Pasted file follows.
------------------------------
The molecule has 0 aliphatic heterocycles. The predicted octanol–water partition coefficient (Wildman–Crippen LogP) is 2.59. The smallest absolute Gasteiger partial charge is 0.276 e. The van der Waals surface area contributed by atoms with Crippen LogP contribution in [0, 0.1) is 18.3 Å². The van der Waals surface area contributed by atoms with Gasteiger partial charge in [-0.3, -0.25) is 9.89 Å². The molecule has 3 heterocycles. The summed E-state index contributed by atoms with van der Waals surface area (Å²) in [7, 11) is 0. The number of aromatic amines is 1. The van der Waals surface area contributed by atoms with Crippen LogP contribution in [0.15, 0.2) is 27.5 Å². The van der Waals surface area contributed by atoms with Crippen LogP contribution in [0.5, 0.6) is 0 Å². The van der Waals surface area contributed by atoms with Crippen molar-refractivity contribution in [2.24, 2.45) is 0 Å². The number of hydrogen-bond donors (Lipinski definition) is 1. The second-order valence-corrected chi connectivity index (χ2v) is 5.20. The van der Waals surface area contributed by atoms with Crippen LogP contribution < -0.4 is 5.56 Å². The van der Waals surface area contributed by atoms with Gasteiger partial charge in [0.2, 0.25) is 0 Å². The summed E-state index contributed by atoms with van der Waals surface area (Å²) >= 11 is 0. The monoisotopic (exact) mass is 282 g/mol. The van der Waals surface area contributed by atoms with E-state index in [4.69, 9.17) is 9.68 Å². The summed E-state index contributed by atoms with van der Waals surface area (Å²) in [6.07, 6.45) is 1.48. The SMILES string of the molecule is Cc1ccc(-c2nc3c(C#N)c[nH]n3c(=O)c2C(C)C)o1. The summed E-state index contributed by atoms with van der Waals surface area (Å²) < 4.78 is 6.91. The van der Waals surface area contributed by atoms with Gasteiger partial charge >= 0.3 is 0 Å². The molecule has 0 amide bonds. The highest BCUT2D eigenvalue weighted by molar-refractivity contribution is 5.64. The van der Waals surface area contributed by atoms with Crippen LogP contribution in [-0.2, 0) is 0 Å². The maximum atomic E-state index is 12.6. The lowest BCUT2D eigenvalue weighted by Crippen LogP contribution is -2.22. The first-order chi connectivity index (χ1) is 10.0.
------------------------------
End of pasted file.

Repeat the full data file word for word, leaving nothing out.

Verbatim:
The molecule has 0 aliphatic heterocycles. The predicted octanol–water partition coefficient (Wildman–Crippen LogP) is 2.59. The smallest absolute Gasteiger partial charge is 0.276 e. The van der Waals surface area contributed by atoms with Crippen LogP contribution in [0, 0.1) is 18.3 Å². The van der Waals surface area contributed by atoms with Gasteiger partial charge in [-0.3, -0.25) is 9.89 Å². The molecule has 3 heterocycles. The summed E-state index contributed by atoms with van der Waals surface area (Å²) in [7, 11) is 0. The number of aromatic amines is 1. The van der Waals surface area contributed by atoms with Crippen LogP contribution in [0.15, 0.2) is 27.5 Å². The van der Waals surface area contributed by atoms with Crippen LogP contribution in [0.5, 0.6) is 0 Å². The van der Waals surface area contributed by atoms with Crippen molar-refractivity contribution in [2.24, 2.45) is 0 Å². The number of hydrogen-bond donors (Lipinski definition) is 1. The second-order valence-corrected chi connectivity index (χ2v) is 5.20. The van der Waals surface area contributed by atoms with Crippen LogP contribution < -0.4 is 5.56 Å². The van der Waals surface area contributed by atoms with Gasteiger partial charge in [0.2, 0.25) is 0 Å². The summed E-state index contributed by atoms with van der Waals surface area (Å²) >= 11 is 0. The monoisotopic (exact) mass is 282 g/mol. The van der Waals surface area contributed by atoms with E-state index in [4.69, 9.17) is 9.68 Å². The summed E-state index contributed by atoms with van der Waals surface area (Å²) in [6.07, 6.45) is 1.48. The SMILES string of the molecule is Cc1ccc(-c2nc3c(C#N)c[nH]n3c(=O)c2C(C)C)o1. The summed E-state index contributed by atoms with van der Waals surface area (Å²) < 4.78 is 6.91. The van der Waals surface area contributed by atoms with Gasteiger partial charge >= 0.3 is 0 Å². The molecule has 0 amide bonds. The highest BCUT2D eigenvalue weighted by molar-refractivity contribution is 5.64. The van der Waals surface area contributed by atoms with Crippen LogP contribution in [-0.2, 0) is 0 Å². The maximum atomic E-state index is 12.6. The lowest BCUT2D eigenvalue weighted by Crippen LogP contribution is -2.22. The first-order chi connectivity index (χ1) is 10.0.